Correlation between cervical carcinogenesis and tobacco use by sexual partners.
CONCLUSION: Since the almost exclusively cause of cervical neoplasms is due to the presence and carcinogenic activity of HPV, the harmful/synergistic effect of smoking, passive smoking and partner smoking cannot be attributed to the direct carcinogenic effect of nicotine but to the overall damage of the immune system as we as the reduction of cervical self-defense making it more vulnerable to the carcinogenic nature of HPV, in particular the increased pathogenic types 16 and 18. Lastly, another potential correlation that could be further examined is the potential effects of tobacco constituents in cervical fluids on the self-defense system of the male reproductive system. PMID: 31802062 [PubMed - in process]
Authors: Deer T, Hagedorn JM PMID: 31935126 [PubMed - as supplied by publisher]
Authors: Berger R, Rath W, Abele H, Garnier Y, Kuon RJ, Maul H Abstract BACKGROUND: The preterm birth rate in Germany has remained unchanged at 8-9% since 2009. Preterm birth is the most common cause of neonatal morbidity and mortality. In the absence of a causal treatment, it is important to lower the risk of preterm birth by preventive measures in prenatal outpatient care. METHODS: This review is based on pertinent publications from the years 2000-2019 that were retrieved by a selective search in PubMed. RESULTS: The clinical risk factors for preterm birth-known mainly from retrospective cohort studies-in...
CONCLUSION: Although local treatment already has a place in many guidelines on the basis of the findings of a small number of prospective and retrospective studies, a option of local treatment should be considered by an interdisciplinary tumor board individually for suitable patients. PMID: 31931952 [PubMed - in process]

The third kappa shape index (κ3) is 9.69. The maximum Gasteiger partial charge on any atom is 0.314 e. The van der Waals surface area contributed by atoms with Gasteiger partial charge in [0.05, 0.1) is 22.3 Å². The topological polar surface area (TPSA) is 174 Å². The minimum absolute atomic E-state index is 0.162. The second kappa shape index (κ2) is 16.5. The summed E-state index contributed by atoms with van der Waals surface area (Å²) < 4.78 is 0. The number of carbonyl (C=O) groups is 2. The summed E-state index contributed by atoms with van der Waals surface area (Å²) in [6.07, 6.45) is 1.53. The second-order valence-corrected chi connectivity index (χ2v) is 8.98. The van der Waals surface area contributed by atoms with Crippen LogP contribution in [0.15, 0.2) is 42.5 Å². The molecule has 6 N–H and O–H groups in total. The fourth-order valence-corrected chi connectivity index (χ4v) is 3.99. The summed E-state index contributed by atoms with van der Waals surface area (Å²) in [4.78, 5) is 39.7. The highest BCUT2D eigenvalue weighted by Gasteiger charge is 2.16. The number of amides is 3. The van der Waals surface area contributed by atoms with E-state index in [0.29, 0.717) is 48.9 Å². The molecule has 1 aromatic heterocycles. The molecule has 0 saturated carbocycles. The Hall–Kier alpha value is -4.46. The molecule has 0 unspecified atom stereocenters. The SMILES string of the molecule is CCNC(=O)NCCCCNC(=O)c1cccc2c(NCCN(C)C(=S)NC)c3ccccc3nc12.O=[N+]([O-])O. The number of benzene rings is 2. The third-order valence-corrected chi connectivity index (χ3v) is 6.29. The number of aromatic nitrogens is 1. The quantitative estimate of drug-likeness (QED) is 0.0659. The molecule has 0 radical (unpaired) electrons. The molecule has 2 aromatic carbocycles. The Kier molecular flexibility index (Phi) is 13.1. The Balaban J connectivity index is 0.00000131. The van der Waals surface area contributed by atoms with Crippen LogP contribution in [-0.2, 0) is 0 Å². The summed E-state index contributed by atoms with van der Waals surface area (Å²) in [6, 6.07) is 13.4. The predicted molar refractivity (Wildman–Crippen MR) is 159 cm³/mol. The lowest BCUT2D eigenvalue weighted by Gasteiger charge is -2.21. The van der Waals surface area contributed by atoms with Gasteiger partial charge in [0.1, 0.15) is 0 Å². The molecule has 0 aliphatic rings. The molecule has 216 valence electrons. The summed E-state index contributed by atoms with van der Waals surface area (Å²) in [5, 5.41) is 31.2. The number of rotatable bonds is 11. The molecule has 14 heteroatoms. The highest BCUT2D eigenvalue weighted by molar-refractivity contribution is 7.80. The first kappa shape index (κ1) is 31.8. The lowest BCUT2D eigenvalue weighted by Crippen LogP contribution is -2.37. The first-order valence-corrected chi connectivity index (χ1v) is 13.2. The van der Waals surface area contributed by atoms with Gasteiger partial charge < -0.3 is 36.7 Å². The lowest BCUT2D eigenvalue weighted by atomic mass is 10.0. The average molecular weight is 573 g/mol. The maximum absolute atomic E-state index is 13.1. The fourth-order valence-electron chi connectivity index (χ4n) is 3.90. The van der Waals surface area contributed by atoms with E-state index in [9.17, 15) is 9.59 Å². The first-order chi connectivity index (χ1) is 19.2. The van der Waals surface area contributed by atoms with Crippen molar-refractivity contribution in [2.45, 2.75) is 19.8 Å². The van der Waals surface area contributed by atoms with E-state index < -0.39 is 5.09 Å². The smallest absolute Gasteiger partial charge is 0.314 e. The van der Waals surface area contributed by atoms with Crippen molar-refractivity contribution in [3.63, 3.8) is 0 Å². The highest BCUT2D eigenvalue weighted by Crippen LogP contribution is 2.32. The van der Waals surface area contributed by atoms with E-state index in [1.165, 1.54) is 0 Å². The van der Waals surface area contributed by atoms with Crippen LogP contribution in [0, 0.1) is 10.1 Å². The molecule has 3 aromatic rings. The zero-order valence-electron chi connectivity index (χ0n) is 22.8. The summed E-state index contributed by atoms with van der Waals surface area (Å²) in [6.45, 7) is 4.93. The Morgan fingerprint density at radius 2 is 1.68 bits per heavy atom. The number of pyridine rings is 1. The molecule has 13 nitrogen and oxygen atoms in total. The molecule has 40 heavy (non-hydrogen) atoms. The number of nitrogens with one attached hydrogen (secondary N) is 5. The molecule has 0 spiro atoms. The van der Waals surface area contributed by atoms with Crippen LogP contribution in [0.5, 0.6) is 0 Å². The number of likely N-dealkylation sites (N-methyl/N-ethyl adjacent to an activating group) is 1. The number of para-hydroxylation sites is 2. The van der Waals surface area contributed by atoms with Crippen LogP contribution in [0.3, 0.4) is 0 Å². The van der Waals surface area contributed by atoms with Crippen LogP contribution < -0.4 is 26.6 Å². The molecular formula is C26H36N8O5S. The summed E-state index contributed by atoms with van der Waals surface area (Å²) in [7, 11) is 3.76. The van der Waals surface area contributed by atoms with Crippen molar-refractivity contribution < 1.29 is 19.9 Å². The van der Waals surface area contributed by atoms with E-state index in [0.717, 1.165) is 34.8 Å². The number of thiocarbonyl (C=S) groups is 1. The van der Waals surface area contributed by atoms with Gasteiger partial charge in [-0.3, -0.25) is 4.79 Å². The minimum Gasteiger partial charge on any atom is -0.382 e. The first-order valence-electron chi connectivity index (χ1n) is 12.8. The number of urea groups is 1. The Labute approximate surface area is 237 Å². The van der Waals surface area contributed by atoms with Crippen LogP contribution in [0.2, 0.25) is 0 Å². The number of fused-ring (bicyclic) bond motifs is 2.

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This study indicates that the onion analogue CySSPe was similarly as effective as the major studied garlic analogue CySSA in apoptosis induction in ER− breast cancer cells.Graphical abstract
DEATHS from prostate cancer have hit a record high – exceeding 12,000 in a year for the first time.
Noorbakhsh-Sabet et al.1 published an excellent review in The American Journal of Medicine summarizing the potential of artificial intelligence (AI) in medicine. They describe wide utility (e.g. in dermatology and stroke), but do not consider surgery and urology, which embrace cutting-edge technology, including fusion-biopsy and robotics,2 and will be early AI adopters. Indeed, prostate cancer creates a huge health care burden, thus being ideal for AI transformation.
We agree with the comments in the letter to the editor from Norris and Raza. The areas where artificial intelligence (AI) can be transformative is beyond what we summarized.1 It is important to mention that the field of AI has been especially transformative in areas where clinical imaging is well integrated into the clinical practice, areas such as radiology, pathology, cancer, and surgery.
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